Tag Archives: programming languages

Type theory

One of the most interesting things I’ve been studying in the past year has been type theory. I feel that type theory is an area where a lot of separate fields can come together in a good design. In strongly typed languages, language implementation efficiency, syntax and language semantics all leave essential marks in the […]

Doing generality right

Many software developers, while making a tool to solve a specific problem, heed the siren call of generality. By making a few specific changes, they can turn the tool into a general framework for solving a larger class of problems. And then, with a few more changes, an even larger class of problems, and so […]

Overloading words in research and programming

In research and academia, one of the fundamental activities is the invention and subsequent examination of new concepts. For concepts, we need names. One way of making a name is stringing words together until the meaning is sufficiently specific. E.g. “morphism averse co-dependent functor substitutions in virtual machine transmigration systems”. Thus the abstruse academic research […]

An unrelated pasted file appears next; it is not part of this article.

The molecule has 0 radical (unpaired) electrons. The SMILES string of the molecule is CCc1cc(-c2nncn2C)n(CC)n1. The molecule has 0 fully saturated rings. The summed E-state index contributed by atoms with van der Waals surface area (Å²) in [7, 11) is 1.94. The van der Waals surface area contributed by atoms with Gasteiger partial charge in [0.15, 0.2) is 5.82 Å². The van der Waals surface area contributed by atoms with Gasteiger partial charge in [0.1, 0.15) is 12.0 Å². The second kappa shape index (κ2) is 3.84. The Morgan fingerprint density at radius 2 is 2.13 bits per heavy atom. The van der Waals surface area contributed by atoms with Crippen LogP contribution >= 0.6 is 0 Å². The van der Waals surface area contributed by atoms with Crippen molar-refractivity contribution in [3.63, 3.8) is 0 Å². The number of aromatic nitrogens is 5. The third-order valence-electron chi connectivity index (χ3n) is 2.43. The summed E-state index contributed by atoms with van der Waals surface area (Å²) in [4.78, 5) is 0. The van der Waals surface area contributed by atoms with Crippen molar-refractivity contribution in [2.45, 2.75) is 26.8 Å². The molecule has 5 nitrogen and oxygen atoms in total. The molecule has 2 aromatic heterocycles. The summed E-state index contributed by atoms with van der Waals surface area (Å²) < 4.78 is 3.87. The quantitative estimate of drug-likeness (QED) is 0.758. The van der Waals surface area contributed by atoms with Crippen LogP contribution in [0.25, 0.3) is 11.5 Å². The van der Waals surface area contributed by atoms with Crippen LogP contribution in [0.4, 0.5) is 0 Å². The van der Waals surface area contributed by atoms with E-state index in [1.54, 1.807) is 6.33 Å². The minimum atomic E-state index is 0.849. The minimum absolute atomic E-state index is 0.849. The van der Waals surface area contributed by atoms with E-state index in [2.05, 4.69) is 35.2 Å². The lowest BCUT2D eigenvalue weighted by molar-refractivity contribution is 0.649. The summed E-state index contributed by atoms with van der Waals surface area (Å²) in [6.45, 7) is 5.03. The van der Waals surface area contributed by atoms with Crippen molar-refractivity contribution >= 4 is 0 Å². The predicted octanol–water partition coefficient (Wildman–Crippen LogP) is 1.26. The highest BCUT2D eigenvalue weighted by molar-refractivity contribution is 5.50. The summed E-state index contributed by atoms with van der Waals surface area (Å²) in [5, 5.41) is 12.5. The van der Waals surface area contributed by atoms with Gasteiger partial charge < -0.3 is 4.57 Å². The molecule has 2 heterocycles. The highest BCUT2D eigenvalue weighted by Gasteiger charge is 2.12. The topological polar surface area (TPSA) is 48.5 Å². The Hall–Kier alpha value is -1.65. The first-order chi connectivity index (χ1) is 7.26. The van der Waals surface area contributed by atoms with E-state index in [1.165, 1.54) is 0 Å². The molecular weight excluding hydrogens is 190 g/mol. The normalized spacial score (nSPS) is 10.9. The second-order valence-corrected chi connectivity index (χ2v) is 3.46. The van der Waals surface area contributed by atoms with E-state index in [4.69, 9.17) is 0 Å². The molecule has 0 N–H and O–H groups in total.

A wikipedia of algorithms

Here’s something I’ve wanted to see for some time, but probably don’t have time to work on myself. It would be nice if there was a wikipedia-like web site for code and algorithms. Just the common ones to start with, but perhaps more specialised ones over time. Of course the algorithms should be available in […]

Where is Java going?

Today, Java is one of the most popular programming languages. Introduced in 1995, it rests on a tripod of the language itself, its libraries, and the JVM. In the TIOBE programming language league charts, it has been at the top for as long as the measurements have been made (since 2002), overtaken by C only […]